Wednesday morning this week, news broke that Saudi Arabia’s authorities had gone ahead with the public beheading of Rizana Nafeek, a young woman accused of killing a baby in her care in 2005 when she was 17 years old. Nafeek insisted the baby had died in a choking accident.
The case had long been the concern of the international community, not only because the death penalty is inherently cruel and inhumane and should be abolished, but also because there are reasons to believe Nafeek had been forced into making a confession—which she later retracted—and that the trial against her was anything but fair. In addition, the young woman was a Sri Lankan migrant domestic worker in Saudi Arabia, had limited access to legal counsel, and is likely to have understood little of the legal proceedings, making the situation even more inhumane.
Rizana Nafeek, was among the approximately 1.5 million women, predominantly from Sri Lanka, Indonesia, and Philippines, working in private homes in Saudi Arabia. While some are treated well, domestic workers in Saudi Arabia enjoy fewer legal protections than any other type of workers, and human rights groups have documented horrific abuses against them, including physical brutality and deprivation of food, rest, and water.
But ill-treatment of domestic workers happens closer to home too. In the New York metro area there are an estimated 200,000 domestic workers, 99 percent of whom are immigrants. The abuse suffered by these workers was highlighted in a documentary in 2010, which also brought to light the lack of legal protection. Later that year, New York State became the first jurisdiction in the United States to pass a law to protect the rights of domestic workers.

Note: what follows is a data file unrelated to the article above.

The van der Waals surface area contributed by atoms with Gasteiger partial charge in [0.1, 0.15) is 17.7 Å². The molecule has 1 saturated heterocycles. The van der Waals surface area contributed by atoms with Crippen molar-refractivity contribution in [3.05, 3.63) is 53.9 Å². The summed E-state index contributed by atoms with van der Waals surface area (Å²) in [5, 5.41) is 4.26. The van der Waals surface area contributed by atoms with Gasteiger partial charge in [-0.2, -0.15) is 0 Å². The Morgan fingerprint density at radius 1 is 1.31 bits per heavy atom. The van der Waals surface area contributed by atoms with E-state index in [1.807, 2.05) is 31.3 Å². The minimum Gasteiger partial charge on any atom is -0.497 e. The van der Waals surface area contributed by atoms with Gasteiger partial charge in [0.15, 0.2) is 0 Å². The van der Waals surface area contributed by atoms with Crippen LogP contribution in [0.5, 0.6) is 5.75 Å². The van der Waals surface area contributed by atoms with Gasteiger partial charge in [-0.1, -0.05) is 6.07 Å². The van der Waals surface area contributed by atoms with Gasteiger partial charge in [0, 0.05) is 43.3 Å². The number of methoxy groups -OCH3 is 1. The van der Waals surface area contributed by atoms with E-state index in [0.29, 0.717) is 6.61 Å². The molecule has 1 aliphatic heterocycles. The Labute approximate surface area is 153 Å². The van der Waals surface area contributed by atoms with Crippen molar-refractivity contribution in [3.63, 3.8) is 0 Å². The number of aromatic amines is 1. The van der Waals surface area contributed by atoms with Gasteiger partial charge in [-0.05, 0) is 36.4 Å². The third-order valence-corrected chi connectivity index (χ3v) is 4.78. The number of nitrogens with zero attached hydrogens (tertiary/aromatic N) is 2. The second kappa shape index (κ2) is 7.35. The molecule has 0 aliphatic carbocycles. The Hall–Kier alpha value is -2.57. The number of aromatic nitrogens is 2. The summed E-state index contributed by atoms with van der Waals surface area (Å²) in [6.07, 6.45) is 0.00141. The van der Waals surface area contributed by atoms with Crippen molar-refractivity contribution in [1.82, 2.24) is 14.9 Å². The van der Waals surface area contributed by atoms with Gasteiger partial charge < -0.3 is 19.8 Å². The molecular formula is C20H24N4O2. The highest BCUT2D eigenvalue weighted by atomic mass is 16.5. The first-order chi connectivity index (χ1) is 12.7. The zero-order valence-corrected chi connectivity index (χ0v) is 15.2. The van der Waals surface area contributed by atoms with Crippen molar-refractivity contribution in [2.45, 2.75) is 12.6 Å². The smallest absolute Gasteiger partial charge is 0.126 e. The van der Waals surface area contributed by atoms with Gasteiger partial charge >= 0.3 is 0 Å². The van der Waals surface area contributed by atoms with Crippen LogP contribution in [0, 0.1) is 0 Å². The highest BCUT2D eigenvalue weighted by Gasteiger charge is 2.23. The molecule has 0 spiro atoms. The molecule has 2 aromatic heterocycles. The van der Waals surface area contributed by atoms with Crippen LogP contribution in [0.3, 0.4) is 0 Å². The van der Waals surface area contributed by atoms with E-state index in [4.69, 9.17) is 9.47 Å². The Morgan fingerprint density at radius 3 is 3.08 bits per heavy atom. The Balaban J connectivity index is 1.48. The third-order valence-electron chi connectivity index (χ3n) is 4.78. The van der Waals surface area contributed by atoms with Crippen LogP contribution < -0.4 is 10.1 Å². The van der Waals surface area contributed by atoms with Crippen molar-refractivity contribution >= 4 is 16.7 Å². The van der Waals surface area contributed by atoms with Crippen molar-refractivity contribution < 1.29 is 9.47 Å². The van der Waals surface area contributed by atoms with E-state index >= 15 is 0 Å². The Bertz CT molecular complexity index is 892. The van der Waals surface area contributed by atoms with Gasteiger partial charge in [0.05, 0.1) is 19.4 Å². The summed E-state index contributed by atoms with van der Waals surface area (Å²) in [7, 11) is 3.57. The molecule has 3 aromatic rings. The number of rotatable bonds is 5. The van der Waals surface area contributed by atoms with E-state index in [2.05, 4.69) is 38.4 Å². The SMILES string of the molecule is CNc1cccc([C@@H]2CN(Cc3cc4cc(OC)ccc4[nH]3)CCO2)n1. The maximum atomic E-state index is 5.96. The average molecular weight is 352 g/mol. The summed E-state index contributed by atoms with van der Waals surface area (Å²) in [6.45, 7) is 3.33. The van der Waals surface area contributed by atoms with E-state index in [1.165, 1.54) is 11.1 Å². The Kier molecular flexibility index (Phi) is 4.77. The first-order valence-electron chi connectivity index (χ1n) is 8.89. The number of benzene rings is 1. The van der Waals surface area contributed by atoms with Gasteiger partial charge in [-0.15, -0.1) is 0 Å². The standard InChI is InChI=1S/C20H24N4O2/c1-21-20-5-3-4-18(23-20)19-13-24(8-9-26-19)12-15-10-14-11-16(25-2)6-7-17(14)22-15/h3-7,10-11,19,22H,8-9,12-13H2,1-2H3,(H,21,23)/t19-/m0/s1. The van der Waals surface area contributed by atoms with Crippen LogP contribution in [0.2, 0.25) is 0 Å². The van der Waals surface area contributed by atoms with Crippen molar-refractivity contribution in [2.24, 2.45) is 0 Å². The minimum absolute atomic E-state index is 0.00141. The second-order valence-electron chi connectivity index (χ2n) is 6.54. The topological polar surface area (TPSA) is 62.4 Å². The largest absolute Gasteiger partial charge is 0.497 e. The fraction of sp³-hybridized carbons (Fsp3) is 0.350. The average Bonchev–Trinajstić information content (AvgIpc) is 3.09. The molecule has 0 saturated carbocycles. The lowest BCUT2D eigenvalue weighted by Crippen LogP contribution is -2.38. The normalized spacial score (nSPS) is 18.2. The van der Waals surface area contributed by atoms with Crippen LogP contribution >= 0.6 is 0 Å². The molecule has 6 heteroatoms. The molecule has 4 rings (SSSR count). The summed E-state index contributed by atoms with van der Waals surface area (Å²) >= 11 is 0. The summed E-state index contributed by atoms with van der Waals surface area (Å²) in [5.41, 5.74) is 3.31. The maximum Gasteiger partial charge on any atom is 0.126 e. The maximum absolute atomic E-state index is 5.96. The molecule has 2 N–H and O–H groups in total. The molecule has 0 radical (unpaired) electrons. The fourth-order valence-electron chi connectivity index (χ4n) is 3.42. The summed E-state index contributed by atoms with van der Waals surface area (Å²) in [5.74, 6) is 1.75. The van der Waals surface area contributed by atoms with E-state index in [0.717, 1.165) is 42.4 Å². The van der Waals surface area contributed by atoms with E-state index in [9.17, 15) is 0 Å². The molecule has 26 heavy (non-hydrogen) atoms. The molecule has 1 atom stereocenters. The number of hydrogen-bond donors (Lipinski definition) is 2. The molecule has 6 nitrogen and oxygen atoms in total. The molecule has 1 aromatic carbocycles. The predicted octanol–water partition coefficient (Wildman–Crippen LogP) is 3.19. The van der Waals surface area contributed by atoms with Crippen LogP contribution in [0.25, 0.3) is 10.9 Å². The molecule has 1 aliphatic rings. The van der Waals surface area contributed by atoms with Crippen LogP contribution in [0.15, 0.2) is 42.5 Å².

Get the facts, direct to your inbox.
Subscribe to our daily or weekly digest.
In fact, most everywhere, domestic workers are subject to lesser legal protection than others, sometimes justified by reference to the difficulty in carrying out workplace inspections in private homes or the trite notion that domestic workers are treated as “part of the family.” In mid 2011, the International Labour Organization adopted the first international treaty on the rights of domestic workers, providing hope for scores of women who are, even now, working without legal protection.
This is not a niche issue either. Across the world, an estimated 53 to 100 million persons—most of them women and girls—currently work as domestic workers. Some travel from rural areas to the city, others cross borders with or without permission. Their main motivation is to improve the situation for themselves and their families.
And it is perhaps this, the most human of conditions, that is lost in the back-and-forth over how and why some people “deserve” rights and other don’t: the search for survival and dignity through work.
This week’s execution in Saudi Arabia and the successful fight for legal protections for domestic workers in New York State highlight the central concept of humanity in the struggle for human rights. Abuse is possible where domestic workers remain “other”—a foreigner, poor, a woman—and alone—isolated from their community and trapped in the workplace that doubles as “home.” Change happens when we start seeing each other as humans, deserving of dignity and respect.